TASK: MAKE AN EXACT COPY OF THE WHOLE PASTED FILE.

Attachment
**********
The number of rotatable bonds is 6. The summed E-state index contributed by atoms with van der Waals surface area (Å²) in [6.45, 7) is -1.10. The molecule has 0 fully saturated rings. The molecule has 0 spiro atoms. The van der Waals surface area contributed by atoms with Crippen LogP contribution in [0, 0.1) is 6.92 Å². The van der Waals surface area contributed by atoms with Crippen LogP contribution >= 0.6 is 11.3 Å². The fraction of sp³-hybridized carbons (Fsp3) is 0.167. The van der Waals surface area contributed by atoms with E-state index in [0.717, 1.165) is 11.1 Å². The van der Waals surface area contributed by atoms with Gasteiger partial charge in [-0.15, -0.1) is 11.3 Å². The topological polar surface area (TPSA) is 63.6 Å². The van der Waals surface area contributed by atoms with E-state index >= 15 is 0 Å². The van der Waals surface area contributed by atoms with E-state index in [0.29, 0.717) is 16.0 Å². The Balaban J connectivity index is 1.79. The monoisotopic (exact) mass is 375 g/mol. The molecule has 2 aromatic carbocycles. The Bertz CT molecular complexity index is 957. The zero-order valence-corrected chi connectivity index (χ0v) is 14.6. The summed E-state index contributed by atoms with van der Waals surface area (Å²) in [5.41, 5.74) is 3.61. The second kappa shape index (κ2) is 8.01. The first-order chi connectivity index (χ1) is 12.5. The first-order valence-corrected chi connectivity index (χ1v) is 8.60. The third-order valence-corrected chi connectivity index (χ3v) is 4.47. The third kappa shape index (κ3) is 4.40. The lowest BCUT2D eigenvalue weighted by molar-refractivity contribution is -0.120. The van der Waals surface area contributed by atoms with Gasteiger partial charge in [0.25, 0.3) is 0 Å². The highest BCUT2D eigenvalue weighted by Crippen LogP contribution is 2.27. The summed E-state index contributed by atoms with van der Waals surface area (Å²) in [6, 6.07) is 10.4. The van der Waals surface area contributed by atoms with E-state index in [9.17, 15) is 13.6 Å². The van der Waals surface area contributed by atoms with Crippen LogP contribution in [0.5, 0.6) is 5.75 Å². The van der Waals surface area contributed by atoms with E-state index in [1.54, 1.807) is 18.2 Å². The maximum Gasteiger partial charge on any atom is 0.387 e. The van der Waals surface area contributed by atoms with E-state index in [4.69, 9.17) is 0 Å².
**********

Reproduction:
The number of rotatable bonds is 6. The summed E-state index contributed by atoms with van der Waals surface area (Å²) in [6.45, 7) is -1.10. The molecule has 0 fully saturated rings. The molecule has 0 spiro atoms. The van der Waals surface area contributed by atoms with Crippen LogP contribution in [0, 0.1) is 6.92 Å². The van der Waals surface area contributed by atoms with Crippen LogP contribution >= 0.6 is 11.3 Å². The fraction of sp³-hybridized carbons (Fsp3) is 0.167. The van der Waals surface area contributed by atoms with E-state index in [0.717, 1.165) is 11.1 Å². The van der Waals surface area contributed by atoms with Gasteiger partial charge in [-0.15, -0.1) is 11.3 Å². The topological polar surface area (TPSA) is 63.6 Å². The van der Waals surface area contributed by atoms with E-state index >= 15 is 0 Å². The van der Waals surface area contributed by atoms with E-state index in [0.29, 0.717) is 16.0 Å². The Balaban J connectivity index is 1.79. The monoisotopic (exact) mass is 375 g/mol. The molecule has 2 aromatic carbocycles. The Bertz CT molecular complexity index is 957. The zero-order valence-corrected chi connectivity index (χ0v) is 14.6. The summed E-state index contributed by atoms with van der Waals surface area (Å²) in [5.41, 5.74) is 3.61. The second kappa shape index (κ2) is 8.01. The first-order chi connectivity index (χ1) is 12.5. The first-order valence-corrected chi connectivity index (χ1v) is 8.60. The third-order valence-corrected chi connectivity index (χ3v) is 4.47. The third kappa shape index (κ3) is 4.40. The lowest BCUT2D eigenvalue weighted by molar-refractivity contribution is -0.120. The van der Waals surface area contributed by atoms with Gasteiger partial charge in [0.25, 0.3) is 0 Å². The highest BCUT2D eigenvalue weighted by Crippen LogP contribution is 2.27. The summed E-state index contributed by atoms with van der Waals surface area (Å²) in [6, 6.07) is 10.4. The van der Waals surface area contributed by atoms with E-state index in [9.17, 15) is 13.6 Å². The van der Waals surface area contributed by atoms with Crippen LogP contribution in [0.5, 0.6) is 5.75 Å². The van der Waals surface area contributed by atoms with E-state index in [1.54, 1.807) is 18.2 Å². The maximum Gasteiger partial charge on any atom is 0.387 e. The van der Waals surface area contributed by atoms with E-state index in [4.69, 9.17) is 0 Å².